Better known for its pickup trucks and passenger cars, Ford Motor Co. is rapidly growing its slice of the medium-duty truck market.
The Dearborn, Mich., automaker has steadily stolen business from rivals such as Daimler Trucks’ Freightliner brand and Navistar International Inc. since introducing new work trucks in the Class 6 and 7 weight segments last year.
The trucks are used for beverage and food distribution, for moving and storage and as utility vehicles, digger derricks, box trucks, dump trucks and tow trucks.
Much of the automaker’s growth has come from being the only manufacturer to offer a gasoline engine option for such Class 6 and 7 vocational trucks.
“The gas engine trucks are stellar performers and have become popular because they are typically less expensive and require less maintenance than diesel engines,” said Kevin Koester, Ford’s medium-duty truck and Super Duty fleet marketing manager.
The gas engine truck sells for $8,000 to $10,000 less than its diesel engine counterpart, Koester said.
Since Ford moved its medium-duty truck production back to the U.S. from Mexico in 2015, its trucks have become popular among municipalities, cities and states with “Buy American” provisions in their purchase contracts, Koester said.
Ford builds the trucks at its Ohio Assembly Plant in Avon Lake, Ohio. Engines and other main components come from the automaker’s other plants.
According to industry data obtained by Trucks.com, purchasers have registered 11,751 Ford trucks in the segment through September, a 55 percent increase over the same period a year earlier. That gave Ford a 19.9 percent share of the Class 6 and 7 truck market, an increase from its 14.3 percent share in 2015.
Ford is taking market share from just about every other manufacturer. Freightliner, the leader in the segment, has dipped to 35.4 percent from 36.9 percent a year ago. Navistar, the No. 2 player, has seen its share dip to 22.4 percent from 24.6 percent.
Hino, ranked fourth, has 11.7 percent of the market, down from 13.2 percent. Kenworth has dipped to 6.3 percent from 6.4 percent, and its sister company Peterbilt is down to 4.2 percent from 4.5 percent.
Although the other manufacturers in the segment have lost market share to Ford, all but Hino are still logging sales gains. That is because this year’s overall sales in the segment grew to 60,000 trucks through September, about an 11 percent increase compared with the same period a year earlier.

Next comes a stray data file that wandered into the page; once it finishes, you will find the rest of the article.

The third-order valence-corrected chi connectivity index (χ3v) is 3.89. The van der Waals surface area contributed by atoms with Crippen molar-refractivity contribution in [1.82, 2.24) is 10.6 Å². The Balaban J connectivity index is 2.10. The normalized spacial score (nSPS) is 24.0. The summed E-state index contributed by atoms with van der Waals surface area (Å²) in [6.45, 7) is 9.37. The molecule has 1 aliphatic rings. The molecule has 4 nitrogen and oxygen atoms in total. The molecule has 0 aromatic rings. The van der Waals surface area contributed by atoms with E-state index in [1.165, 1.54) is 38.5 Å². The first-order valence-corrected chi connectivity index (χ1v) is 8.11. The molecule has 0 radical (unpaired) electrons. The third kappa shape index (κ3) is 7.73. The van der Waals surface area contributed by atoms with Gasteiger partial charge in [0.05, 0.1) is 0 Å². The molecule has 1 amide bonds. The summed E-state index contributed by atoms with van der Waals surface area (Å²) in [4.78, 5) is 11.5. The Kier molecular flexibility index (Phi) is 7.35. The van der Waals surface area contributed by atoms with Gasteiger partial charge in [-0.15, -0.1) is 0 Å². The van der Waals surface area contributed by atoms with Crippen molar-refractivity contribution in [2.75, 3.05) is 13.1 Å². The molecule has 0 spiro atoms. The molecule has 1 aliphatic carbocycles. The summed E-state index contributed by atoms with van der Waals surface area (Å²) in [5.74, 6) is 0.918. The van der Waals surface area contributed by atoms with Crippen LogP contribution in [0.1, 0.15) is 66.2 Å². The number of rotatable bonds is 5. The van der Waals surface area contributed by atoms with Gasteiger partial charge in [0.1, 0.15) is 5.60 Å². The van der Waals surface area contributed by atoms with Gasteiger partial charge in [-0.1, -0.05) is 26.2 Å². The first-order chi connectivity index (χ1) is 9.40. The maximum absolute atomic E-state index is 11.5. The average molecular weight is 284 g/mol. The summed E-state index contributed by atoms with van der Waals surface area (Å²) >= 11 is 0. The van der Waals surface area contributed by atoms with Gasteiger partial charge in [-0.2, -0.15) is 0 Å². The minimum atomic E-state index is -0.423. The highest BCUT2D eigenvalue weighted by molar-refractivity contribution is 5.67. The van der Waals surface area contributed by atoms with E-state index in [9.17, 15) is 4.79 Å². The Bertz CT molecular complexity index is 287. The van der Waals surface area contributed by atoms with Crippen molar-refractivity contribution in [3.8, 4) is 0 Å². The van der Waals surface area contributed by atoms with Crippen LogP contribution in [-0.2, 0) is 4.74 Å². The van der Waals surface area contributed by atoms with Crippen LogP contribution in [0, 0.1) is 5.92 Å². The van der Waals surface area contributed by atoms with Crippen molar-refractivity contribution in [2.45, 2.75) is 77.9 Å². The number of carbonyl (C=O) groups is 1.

Ford is selling to customers such as Wright Tree Service Inc. in Des Moines, Iowa. The company has added 300 F-650 and F-750 vehicles to its fleet over the past three years, said Kevin Fitzpatrick, the company’s fleet manager.
The company is replacing all of its older diesel trucks with the gas variant.
“The gas engines are popular in our industry because of complicated diesel emissions rules coming from the Environmental Protection Agency” and other regulators, Fitzpatrick told Trucks.com. “We have not noticed any issues regarding power with the gas versus diesel engines.”
Ford’s 6.8-liter V-10 gas engine packs 320 horsepower and 460 pound-feet of torque, while its 6.7-liter V-8 turbo engine has 270 horsepower and 675 pound-feet of torque. A six-speed automatic transmission is available on both the F-650 and F-750 trucks.
The 6.8 -liter engine also can be factory prepped for converting to compressed natural gas or liquid propane gas fuel.
A Navistar executive said the company is “very aware” of Ford’s market share growth, which he attributes to the gasoline engine option.
Navistar doesn’t offer a gasoline engine for medium-duty trucks, but it does have a new line of its IC brand school buses equipped with 8.8-liter V-8 gasoline engines.
“We look at the mix every month, and currently our gasoline development has been primarily focused on school buses with gasoline engines next year,” said Jeff Sass, senior vice president of Navistar’s North America truck sales and marketing. “We will have demonstration buses running throughout 2017. We will evaluate its performance in school buses where we see it as a perfect application and then we will evaluate to see whether it goes into our medium-duty production.”
Daimler Trucks North America’s Freightliner M2 106 remains the diesel-engine leader in the Class 6 and 7 market. The company has no plans to offer a gasoline-powered engine in the medium-duty truck market in the near future, Freightliner said.
“Diesel will continue to be the fuel of choice in the Class 6 and 7 commercial vehicle markets,” Mary Aufdemberg, director of product marketing at Freightliner, told Trucks.com. “Relative to gasoline engines, diesel engines have a long service life and maximum efficiency with the ability to move heavy loads with lower RPM’s and higher torque.
Editor's note: A previous edition of this story incorrectly referred to Kevin Fitzpatrick as Kevin Kilpatrick.